Is everything in a dogs world black and white? We get asked this question almost everyday at Splash and Dash Groomerie and Boutique. This idea has been widely accepted for decades, but in all reality, this theory is completely untrue. Another misconception is that Dogs only see in shades of grey, this is incorrect as well. The simple answer to this common misconception is that people often misinterpret the meaning of being color-blind.
Can Dogs see color? The answer isn’t so “black and white” as many think.
What is Color Blindness?
This topic actually dates back to the 18th century when English scientist John Dalton conducted some of the first studies on congenital color blindness. Dalton became aware of the phenomenon of color-blindness because both he and his brother weren’t able to recognize some colors, confusing red with green and pink with blue.
The most common color-blind defect in humans is the red and green perception. It is mainly caused by abnormalities in color-detecting molecules known as cones in the retina (but we’ll talk about that more later).
This truth is, dogs do in fact see colors, but the colors that they see are neither as rich nor as many as those seen by humans. Look at the example below to understand the colors your dog is seeing.
The Science Behind It
You weren’t just going to take our word for it, were you?
Alexandra Horowitz – author of “Being a Dog” – told us that it’s difficult to know exactly what colors a dog sees, but it’s probably similar to what we see at dusk.
In the eye are light receptors called cones and rods. Cones help us distinguish different colors, while rods help us see in dim lighting. Well it also turns out that dogs just happen to have fewer cone receptors in their eyes than humans. This means that they can’t see as many colors.
Human cones are able to detect 3 different colors: blue, red, and green. Dog cones can only detect 2 colors, and no one is exactly certain which colors they are able to detect, however some experts believe it could be blue and yellow.
In What Ways are Dogs Eyes Better Than Humans?
Dogs actually do have a wider peripheral vision than that of humans. This is credited solely to eyeball placement! It’s simply because dogs’ eyes live on either side of their heads, they can see an impressive 250 degrees. This is 60 degrees wider than their human friends, who max out at 190 degrees. Of course, there’s a range somewhere in the middle — a Labrador, for instance, has a much different facial structure than a pug.
The pro to having close-set, front-facing eyes? The central field of vision where both eyes intersect, which helps with details and depth perception. Where humans have a large amount of this binocular vision, dogs do not.
How Well can Dogs See?
This is a common question when Dog owners go to the local vet with eye concerns. The truth is, if your dog was to walk into an eye doctor today he would probably be prescribed some form of eye ware! If a human’s comfortable seeing 20/20, dogs are down at around the 20/75 range. No need to worry, dogs are still getting a general picture idea of the object or scene in front of them. It’s not like your dog needs reading glasses anyway.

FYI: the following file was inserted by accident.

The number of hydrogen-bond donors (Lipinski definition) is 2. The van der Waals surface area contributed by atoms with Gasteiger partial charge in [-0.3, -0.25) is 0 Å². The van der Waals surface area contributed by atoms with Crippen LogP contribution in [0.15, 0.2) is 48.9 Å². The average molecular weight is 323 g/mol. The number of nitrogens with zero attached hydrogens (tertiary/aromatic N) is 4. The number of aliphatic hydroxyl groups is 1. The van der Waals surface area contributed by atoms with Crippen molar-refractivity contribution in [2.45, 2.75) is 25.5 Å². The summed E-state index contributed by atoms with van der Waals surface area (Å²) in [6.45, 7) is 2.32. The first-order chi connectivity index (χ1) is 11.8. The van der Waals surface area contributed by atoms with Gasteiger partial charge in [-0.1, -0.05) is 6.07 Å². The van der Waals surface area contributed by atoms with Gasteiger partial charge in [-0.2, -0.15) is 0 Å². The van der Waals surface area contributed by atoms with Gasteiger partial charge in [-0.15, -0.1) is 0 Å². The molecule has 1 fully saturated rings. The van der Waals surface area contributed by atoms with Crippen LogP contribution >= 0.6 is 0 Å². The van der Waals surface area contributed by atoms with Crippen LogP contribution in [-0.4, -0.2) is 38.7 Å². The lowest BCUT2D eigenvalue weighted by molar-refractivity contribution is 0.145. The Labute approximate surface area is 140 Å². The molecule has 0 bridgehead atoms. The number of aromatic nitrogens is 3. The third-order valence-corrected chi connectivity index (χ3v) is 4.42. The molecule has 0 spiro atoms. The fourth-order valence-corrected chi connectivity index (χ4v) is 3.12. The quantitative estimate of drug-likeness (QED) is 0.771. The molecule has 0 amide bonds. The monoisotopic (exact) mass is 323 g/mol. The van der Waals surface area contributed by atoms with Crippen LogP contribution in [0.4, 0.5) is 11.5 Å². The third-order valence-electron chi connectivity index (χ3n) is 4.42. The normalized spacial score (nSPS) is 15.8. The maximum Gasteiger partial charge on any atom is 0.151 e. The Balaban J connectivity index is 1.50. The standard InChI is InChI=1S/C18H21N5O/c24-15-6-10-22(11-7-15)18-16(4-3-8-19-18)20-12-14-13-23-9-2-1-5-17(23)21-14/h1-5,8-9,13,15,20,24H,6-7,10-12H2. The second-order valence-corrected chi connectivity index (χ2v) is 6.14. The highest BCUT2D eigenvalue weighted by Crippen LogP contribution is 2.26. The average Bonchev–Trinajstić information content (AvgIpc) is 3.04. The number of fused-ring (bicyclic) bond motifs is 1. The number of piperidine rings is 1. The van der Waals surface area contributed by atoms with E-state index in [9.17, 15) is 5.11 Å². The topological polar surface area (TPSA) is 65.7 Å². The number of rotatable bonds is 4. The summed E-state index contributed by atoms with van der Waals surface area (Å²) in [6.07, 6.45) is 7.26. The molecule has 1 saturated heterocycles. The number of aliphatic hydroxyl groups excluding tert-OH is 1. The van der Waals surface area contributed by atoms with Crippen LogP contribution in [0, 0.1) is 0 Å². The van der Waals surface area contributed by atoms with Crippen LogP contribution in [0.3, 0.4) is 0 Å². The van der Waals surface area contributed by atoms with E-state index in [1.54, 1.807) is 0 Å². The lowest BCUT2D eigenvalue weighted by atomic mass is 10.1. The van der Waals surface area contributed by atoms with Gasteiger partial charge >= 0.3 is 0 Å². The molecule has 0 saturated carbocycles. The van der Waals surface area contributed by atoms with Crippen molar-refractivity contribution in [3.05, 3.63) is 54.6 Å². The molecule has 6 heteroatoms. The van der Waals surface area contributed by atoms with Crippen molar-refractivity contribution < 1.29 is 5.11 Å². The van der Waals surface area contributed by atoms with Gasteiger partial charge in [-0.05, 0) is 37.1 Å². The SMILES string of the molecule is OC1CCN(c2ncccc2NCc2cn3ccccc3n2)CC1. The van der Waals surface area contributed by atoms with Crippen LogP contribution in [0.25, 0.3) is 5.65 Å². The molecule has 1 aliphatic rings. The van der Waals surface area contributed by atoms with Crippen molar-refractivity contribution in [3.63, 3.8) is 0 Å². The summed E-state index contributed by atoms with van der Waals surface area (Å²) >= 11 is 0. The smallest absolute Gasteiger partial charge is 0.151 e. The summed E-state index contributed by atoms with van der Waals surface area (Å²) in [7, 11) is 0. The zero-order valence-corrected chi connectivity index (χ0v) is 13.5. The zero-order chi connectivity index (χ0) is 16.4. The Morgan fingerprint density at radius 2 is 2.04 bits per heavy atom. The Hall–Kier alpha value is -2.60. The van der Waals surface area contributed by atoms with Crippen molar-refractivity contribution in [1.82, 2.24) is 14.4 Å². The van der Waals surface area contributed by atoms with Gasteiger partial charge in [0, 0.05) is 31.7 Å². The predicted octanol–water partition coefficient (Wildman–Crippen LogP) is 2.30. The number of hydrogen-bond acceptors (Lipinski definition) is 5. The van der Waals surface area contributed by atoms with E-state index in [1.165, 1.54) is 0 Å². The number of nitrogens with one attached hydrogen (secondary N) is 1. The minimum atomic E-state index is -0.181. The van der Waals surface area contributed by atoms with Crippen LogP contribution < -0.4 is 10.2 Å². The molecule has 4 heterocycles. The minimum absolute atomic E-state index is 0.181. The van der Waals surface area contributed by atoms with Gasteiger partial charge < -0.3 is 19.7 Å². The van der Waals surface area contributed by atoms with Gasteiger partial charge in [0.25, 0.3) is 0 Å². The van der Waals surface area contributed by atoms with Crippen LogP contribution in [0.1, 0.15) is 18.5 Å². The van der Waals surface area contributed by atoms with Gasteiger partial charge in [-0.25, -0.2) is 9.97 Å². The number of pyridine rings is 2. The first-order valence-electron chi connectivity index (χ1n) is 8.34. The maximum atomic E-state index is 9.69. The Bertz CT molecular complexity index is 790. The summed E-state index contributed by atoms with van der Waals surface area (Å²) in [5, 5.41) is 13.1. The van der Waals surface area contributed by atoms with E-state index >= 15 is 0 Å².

Can Dogs See in the Dark?
Dogs eyes actually have more rods than their human counterparts, which is also the reason why they see much better at night time than we do. Dogs also have an extra layer of eye tissue that humans lack called the ‘tapetum lucidum’, which reflects light into the retina. This extra layer of eye tissue boosts dogs night vision even more, and is a reason why your dogs eye might shine in the dark.
Dogs see very well in the night time because of the ability to adapt to low-light vision. No one is exactly sure how much better dogs can see in the night time, however it is a noticeable advantage. Dogs have evolved to see better in both bright and dim lightning, whereas humans do best in bright light.
How do Dogs Perceive Color?
Researchers at the University of Santa Barbara conducted an experiment where they taught dogs to pick the odd-colored circle out of a choice of three circles. If the dogs were showed colors that they could not distinguish, they would fail the task.
Dr. Gerold Jacobs, Professor of Psychology at the University of Santa Barbara, lead much of this color vision research in dogs. He is careful to point-out that while we cannot determine exactly what the dog perceives the color to be, we think what humans see as a red, orange, yellow or green appears as different saturations of yellow to a dog. While blue-green, blue-violet appear as different saturations of bluish gray to a dog.
What Colors do Dogs See Best?
If you were to throw a green tennis ball in high grass do you think your dog would be able to find it? It’s possible, although it would be much easier for your dog to find that tennis ball if it were blue or yellow.
Dogs can see best if the color is either yellow or blue, this would mean a lot of what dogs are seeing in the world is grayish-brown. That lush green lawn that us humans see looks more like a field of dead hay to a dog.
Now that you know that dogs don’t see certain colors in the way humans do, it would make sense to purchase products based on what would be more pleasing to your dog, rather than yourself. Buying a toy that is easier for your dog to see should be a top priority when you decide to shop for your pup.
Our ‘Cycle dog’ toys are very colorful and Eco Friendly. Help reduce you and your dog’s carbon paw print with our line of eco-friendly toys and accessories, all of which are made in the United States out of high quality recycled materials.
Our Motto at Splash and Dash Groomerie and Boutique is to play dirty and live clean, which is why we offer Eco Friendly Dog Supplies & Accessories.